Canadian mobile devices maker BlackBerry is targeting mainstream audiences for the first time in years with the BlackBerry Priv smartphone.
The device operates on the Android OS system, rather than BlackBerry's own operating software, a first for the company.
According to commentators, it could be the last if the Priv failed to appeal to the customers.
According to chief executive John Chen, BlackBerry's hardware division needed to become profitable before the end of its fiscal year on 29 February, or the company might stop making phones and focus mainly on sales of its security software.
Going by Chen's calculations, BlackBerry would need to sell 5 million phones in the current fiscal year to break even, and with the company about halfway through its financial year, it still needed to sell 3 million phones.
The sales would mostly need to come from the Priv device, since BlackBerry's Passport and Classic considered antiquated in the ever-evolving technology market.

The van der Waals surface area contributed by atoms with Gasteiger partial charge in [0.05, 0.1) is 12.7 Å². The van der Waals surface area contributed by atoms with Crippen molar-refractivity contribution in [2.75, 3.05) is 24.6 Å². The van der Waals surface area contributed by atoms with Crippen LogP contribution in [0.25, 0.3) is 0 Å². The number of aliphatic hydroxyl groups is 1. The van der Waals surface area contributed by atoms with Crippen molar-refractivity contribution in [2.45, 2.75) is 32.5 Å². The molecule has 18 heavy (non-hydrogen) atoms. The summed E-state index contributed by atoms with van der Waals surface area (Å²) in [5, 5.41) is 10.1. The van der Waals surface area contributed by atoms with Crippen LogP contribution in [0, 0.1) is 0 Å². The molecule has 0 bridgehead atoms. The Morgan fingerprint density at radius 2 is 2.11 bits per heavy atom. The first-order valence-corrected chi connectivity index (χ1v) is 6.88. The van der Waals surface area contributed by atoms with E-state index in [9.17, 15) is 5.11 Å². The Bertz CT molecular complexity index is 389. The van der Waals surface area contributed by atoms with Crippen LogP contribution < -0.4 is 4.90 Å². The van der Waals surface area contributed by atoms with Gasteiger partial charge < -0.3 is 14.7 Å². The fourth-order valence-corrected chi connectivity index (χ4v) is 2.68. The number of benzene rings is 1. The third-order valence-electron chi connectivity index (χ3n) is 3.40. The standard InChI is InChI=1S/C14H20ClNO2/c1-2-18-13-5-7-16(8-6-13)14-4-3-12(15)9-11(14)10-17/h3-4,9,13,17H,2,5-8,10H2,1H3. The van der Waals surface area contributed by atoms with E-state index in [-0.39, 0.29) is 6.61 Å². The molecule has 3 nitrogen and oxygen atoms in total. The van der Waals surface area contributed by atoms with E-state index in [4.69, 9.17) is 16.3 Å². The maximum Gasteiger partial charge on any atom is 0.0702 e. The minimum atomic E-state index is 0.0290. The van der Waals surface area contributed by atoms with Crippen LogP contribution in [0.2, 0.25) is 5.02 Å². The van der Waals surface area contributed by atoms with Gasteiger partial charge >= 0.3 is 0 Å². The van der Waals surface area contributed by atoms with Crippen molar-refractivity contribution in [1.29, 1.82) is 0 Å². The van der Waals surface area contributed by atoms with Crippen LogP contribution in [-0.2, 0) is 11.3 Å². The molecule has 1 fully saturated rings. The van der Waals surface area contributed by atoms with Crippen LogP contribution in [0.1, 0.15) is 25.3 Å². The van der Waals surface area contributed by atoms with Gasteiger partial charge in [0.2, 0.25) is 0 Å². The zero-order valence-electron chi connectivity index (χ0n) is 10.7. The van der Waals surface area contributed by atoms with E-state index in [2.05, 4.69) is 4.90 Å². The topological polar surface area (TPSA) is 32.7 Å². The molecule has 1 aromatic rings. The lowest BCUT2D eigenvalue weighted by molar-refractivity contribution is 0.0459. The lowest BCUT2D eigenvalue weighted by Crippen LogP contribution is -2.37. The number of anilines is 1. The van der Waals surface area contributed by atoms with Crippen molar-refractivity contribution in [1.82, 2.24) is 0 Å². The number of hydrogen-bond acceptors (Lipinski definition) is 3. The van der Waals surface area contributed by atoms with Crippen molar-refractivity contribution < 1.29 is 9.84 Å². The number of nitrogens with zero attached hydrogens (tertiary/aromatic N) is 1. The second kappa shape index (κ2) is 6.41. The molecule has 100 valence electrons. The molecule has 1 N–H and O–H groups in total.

The Priv has a smart modern look, with its 5.4-inch screen, 18-megapixel camera and a dual-touch screen and slider keyboard option.
However, it also carried a steep price tag of $899 at BlackBerry's Canadian web store without a carrier contract, which made it the most expensive Android phone on the market.
"This is a buttoned-up device that seems more at home in the boardroom than it would at the bar or pool hall," said Ramon Llamas, research manager of mobile phones at IDC Canada, a market research firm, ctvnews.ca reported.
The new Priv comes with a physical slider keyboard, which is rather unusual on Android phones these days, and something of an engineering feat given that the phone still feels thin.
BlackBerry devices are known for their security and privacy protections, and some of the features had been built into the Priv's hardware.
The device's security is rated by an app on factors such as whether users had enabled a passcode. This app can also identify other apps that grabbed personal information.